By Carrie Brown McWhorter
The Alabama Baptist
Alabama Baptist Disaster Relief (ABDR) teams across the state were on alert as Hurricane Nate made landfall Oct. 7 but fortunately the storm brought mostly rain as it passed through Alabama.
That was good news for the state and for ABDR teams, many of whom have been busy serving in the Fort Myers, Florida, area following Hurricane Irma.
Stanley Kilgore, pastor of Center Grove Baptist Church, Cullman, in East Cullman Baptist Association, is one those volunteers. Kilgore joined a team of volunteers from several different associations in Fort Myers in early October.
Kilgore said the experience of working with others from across Alabama was different but team members didn’t stay “strangers” for long.
‘Hands and feet’
Kilgore and fellow pastor Philip Morris, of Chulafinnee Baptist Church, Heflin, in Cleburne Baptist Association, served as chaplains, being the “hands and feet of Jesus” in Fort Myers, Morris said.
Kilgore said there were several “God moments” during their service, many that happened as he, Morris and other team members went door to door in the neighborhoods near ABDR’s administrative headquarters at McGregor Baptist Church. One was with a woman who had lost a child years ago when a tree fell on her mother’s home. When the storm knocked a tree onto her current home, memories from the past returned. She needed someone to share those emotions with and ABDR was there, Kilgore said. That happened time and time again.
“We had opportunities to witness but mostly we were able to pray with people and just listen to their stories,” Kilgore said. “Based on what we heard, we allowed ourselves to be led by the Holy Spirit to see what happened next.”
Kilgore said ABDR training emphasizes this “ministry of presence,” which may not sound very helpful to those who equate volunteer service with results. However, for those affected by tragedy and disaster, simply knowing someone cares means everything, Kilgore said.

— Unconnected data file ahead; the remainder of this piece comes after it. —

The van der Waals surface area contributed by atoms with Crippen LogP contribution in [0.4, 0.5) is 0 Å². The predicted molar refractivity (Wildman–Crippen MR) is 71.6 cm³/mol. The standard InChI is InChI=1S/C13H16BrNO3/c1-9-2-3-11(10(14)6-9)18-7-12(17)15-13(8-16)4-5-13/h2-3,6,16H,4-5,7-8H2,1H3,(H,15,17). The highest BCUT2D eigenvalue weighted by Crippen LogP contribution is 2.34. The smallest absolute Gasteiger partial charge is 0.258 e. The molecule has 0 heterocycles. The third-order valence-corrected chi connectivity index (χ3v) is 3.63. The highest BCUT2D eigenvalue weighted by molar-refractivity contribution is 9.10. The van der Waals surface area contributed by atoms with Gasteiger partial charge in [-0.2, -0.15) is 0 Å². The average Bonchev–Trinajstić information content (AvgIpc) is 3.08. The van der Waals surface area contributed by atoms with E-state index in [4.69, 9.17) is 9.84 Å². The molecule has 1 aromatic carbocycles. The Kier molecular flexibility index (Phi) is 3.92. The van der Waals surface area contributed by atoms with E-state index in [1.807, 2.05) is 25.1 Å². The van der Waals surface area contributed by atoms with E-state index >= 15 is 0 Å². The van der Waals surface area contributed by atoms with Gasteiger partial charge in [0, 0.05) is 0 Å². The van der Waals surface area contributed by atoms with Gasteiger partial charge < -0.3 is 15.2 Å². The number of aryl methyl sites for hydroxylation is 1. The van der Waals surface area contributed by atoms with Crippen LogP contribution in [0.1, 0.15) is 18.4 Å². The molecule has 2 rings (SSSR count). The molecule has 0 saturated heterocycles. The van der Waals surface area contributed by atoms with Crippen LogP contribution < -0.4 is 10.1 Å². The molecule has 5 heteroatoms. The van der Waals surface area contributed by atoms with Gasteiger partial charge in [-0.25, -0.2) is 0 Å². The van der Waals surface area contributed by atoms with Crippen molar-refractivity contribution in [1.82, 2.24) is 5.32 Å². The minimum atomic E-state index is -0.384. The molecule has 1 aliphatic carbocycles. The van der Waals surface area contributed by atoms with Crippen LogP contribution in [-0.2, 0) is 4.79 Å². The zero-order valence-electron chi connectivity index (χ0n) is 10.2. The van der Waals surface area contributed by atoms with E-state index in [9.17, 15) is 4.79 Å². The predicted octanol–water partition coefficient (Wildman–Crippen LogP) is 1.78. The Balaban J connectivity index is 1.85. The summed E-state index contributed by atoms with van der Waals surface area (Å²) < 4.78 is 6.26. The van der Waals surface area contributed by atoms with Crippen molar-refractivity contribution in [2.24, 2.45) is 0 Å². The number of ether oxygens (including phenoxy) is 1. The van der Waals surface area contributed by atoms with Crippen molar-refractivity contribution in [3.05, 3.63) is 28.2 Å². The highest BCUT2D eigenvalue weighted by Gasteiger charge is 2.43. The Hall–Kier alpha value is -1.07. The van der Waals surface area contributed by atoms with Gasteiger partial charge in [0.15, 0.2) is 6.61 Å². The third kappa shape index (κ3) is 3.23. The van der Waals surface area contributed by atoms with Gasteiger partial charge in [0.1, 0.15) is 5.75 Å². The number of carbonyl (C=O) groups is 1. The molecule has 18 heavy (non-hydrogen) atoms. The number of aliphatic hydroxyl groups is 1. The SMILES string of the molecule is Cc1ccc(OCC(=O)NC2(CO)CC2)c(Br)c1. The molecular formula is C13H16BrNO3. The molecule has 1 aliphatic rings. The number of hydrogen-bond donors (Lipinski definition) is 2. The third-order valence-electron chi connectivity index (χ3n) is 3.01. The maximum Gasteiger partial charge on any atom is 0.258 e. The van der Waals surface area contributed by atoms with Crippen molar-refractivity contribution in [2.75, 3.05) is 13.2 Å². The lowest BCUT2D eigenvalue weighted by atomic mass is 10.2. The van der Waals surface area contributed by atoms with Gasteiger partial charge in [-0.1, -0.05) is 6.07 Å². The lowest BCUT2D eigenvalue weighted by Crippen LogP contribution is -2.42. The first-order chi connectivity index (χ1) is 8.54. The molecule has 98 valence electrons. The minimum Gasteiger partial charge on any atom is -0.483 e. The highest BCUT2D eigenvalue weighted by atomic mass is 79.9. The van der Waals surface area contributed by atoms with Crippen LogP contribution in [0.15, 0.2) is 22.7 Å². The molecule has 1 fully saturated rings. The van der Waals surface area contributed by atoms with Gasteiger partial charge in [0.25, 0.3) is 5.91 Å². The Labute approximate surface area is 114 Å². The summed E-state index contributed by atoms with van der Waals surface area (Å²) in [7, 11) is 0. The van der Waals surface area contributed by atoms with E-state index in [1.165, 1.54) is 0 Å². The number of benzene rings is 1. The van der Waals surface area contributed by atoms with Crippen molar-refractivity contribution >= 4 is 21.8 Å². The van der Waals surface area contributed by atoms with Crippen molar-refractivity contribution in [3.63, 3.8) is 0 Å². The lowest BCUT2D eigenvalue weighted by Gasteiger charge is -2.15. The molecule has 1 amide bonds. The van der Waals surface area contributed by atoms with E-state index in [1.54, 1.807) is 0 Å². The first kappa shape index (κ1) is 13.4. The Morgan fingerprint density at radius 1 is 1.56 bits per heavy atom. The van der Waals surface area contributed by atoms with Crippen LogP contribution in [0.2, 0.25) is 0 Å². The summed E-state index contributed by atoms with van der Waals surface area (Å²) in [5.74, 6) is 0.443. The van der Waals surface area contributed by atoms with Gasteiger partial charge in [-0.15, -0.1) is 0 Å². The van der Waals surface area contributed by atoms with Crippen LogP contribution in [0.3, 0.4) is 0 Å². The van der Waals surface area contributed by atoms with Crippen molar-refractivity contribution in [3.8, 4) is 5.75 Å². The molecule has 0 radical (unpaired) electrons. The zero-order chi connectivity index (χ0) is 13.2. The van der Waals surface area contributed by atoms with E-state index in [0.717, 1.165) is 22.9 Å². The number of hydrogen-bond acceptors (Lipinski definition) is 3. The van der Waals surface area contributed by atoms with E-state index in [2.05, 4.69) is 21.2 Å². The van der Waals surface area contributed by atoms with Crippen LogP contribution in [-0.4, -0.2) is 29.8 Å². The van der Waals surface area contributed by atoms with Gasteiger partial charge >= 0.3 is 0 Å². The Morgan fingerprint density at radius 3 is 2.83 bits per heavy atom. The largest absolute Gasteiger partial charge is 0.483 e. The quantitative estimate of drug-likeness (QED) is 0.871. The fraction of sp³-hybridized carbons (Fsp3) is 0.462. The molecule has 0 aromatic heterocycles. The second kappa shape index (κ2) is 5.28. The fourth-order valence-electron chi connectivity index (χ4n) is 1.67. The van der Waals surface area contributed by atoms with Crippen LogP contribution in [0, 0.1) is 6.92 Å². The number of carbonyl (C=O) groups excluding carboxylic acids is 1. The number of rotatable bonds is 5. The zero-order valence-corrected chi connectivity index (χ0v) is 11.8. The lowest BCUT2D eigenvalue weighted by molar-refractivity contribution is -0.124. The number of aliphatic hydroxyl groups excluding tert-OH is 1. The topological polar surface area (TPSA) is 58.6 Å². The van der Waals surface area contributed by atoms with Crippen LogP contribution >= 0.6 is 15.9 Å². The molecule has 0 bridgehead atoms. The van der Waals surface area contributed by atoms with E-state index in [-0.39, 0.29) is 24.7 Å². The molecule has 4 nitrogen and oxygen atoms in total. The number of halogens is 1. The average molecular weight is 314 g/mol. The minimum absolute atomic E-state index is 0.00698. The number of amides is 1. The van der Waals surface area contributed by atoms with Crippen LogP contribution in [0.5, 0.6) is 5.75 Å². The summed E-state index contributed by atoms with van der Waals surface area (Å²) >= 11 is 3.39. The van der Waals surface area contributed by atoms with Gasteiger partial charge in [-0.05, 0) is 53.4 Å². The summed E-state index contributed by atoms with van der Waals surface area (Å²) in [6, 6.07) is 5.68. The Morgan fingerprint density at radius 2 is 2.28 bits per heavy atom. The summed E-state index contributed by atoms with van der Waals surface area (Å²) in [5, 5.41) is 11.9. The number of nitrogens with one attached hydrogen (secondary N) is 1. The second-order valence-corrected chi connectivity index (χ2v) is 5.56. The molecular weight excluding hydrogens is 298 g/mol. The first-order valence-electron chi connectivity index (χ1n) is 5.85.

Robyn Rooks, a first-time ABDR volunteer from St. Clair Baptist Association, felt that as she served. Rooks was trained in September at Valleydale Baptist Church, Birmingham, one of several emergency training sessions held following Hurricane Harvey’s landfall in Texas and Louisiana. She traveled to Fort Myers to complete her training on an ABDR shower and laundry unit set up for volunteers housed at McGregor Baptist. At first Rooks felt under-utilized.
“I’m a people person and I like to get out and talk to people,” she said. “So I was a little discouraged thinking ‘I’m just at the church washing clothes.’ But it’s amazing how God uses the laundry people too,” she said.
Rooks felt God leading her to pray for the volunteers whose clothes she was washing. As load after load went into the washers, some 70–90 loads a day, she prayed.
“I realized that through prayer I was going out with them,” she said.
Later Rooks did go into the community and had the opportunity to talk to a young woman at one of the houses where cleanup volunteers were working. Since Rooks is active in Acteens ministry with teens at her church, First Baptist, Ashville, she felt an immediate connection with the girl, who was suffering anxiety after the hurricane’s wrath.
‘Open your eyes’
Rooks, a widow, also shared a special connection with another volunteer who had recently lost her husband. Seeing how God used her personal experiences to encourage others reinforced a truth she often teaches young people at church.
“You don’t really have to worry about whether God’s going to use you,” she said. “You just have to open your eyes and pay attention. He will provide opportunities. We just have to be willing and realize He’s in all the small things and the big things.”
Kilgore said ABDR work in Florida is a good reminder that many more people in Alabama need to be trained in disaster relief.
“There is a different work for each of us to do,” he said, referencing 1 Corinthians 3:8. “It’s not a matter of one church doing it or one group doing it, it’s a lot of people coming together with one goal in mind — to minister to His community.”
Pastors who get trained lead by example, Kilgore said. That was a hard lesson he learned in the aftermath of the April 2011 tornadoes that struck in Cullman and other areas of Alabama.
“I found out during that time that you need credentials before you can enter disaster areas,” he said. “There were areas where I had church members but I couldn’t get into them because I didn’t have the credentials.
Kilgore said he decided then that he would never be caught unprepared by a disaster situation again and he wants to encourage others to be prepared as well.
“Disaster relief is something all of us can do,” he said. “It’s just a matter of getting the training and then working out your schedule to go.”